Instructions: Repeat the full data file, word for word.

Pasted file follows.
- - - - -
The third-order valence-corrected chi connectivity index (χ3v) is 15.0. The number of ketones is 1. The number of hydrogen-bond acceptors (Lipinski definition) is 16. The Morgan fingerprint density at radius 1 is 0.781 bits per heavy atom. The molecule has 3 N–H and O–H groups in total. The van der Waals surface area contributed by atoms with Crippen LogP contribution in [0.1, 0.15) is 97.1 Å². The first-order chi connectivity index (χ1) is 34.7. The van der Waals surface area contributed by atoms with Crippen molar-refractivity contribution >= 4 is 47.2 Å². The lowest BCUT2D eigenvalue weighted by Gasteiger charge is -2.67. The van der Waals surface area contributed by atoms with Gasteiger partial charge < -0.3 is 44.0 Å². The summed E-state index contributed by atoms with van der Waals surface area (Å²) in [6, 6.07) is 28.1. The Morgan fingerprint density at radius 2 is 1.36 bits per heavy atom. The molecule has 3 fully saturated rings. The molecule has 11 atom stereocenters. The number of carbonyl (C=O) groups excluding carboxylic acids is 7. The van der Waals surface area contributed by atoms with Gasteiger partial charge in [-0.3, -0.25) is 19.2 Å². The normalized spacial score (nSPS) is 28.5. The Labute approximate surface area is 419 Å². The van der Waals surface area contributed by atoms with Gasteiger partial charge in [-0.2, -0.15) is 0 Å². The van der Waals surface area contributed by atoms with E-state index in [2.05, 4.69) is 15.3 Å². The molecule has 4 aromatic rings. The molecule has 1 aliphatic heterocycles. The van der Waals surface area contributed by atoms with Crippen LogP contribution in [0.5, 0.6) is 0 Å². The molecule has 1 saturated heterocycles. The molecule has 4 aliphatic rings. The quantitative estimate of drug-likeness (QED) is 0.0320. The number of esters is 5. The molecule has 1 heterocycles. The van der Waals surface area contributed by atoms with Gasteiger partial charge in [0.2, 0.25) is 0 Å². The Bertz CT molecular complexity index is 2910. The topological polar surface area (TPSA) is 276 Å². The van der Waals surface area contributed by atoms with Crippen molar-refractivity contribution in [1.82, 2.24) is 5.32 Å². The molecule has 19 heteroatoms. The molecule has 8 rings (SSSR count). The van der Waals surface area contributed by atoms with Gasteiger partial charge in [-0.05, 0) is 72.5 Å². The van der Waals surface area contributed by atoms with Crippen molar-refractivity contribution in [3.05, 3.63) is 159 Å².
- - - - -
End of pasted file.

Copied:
The third-order valence-corrected chi connectivity index (χ3v) is 15.0. The number of ketones is 1. The number of hydrogen-bond acceptors (Lipinski definition) is 16. The Morgan fingerprint density at radius 1 is 0.781 bits per heavy atom. The molecule has 3 N–H and O–H groups in total. The van der Waals surface area contributed by atoms with Crippen LogP contribution in [0.1, 0.15) is 97.1 Å². The first-order chi connectivity index (χ1) is 34.7. The van der Waals surface area contributed by atoms with Crippen molar-refractivity contribution >= 4 is 47.2 Å². The lowest BCUT2D eigenvalue weighted by Gasteiger charge is -2.67. The van der Waals surface area contributed by atoms with Gasteiger partial charge < -0.3 is 44.0 Å². The summed E-state index contributed by atoms with van der Waals surface area (Å²) in [6, 6.07) is 28.1. The Morgan fingerprint density at radius 2 is 1.36 bits per heavy atom. The molecule has 3 fully saturated rings. The molecule has 11 atom stereocenters. The number of carbonyl (C=O) groups excluding carboxylic acids is 7. The van der Waals surface area contributed by atoms with Gasteiger partial charge in [-0.3, -0.25) is 19.2 Å². The normalized spacial score (nSPS) is 28.5. The Labute approximate surface area is 419 Å². The van der Waals surface area contributed by atoms with Gasteiger partial charge in [-0.2, -0.15) is 0 Å². The van der Waals surface area contributed by atoms with E-state index in [2.05, 4.69) is 15.3 Å². The molecule has 4 aromatic rings. The molecule has 1 aliphatic heterocycles. The van der Waals surface area contributed by atoms with Crippen LogP contribution in [0.5, 0.6) is 0 Å². The molecule has 1 saturated heterocycles. The molecule has 4 aliphatic rings. The quantitative estimate of drug-likeness (QED) is 0.0320. The number of esters is 5. The molecule has 1 heterocycles. The van der Waals surface area contributed by atoms with Gasteiger partial charge in [0.2, 0.25) is 0 Å². The Bertz CT molecular complexity index is 2910. The topological polar surface area (TPSA) is 276 Å². The van der Waals surface area contributed by atoms with Crippen molar-refractivity contribution in [1.82, 2.24) is 5.32 Å². The molecule has 19 heteroatoms. The molecule has 8 rings (SSSR count). The van der Waals surface area contributed by atoms with Gasteiger partial charge in [-0.05, 0) is 72.5 Å². The van der Waals surface area contributed by atoms with Crippen molar-refractivity contribution in [3.05, 3.63) is 159 Å².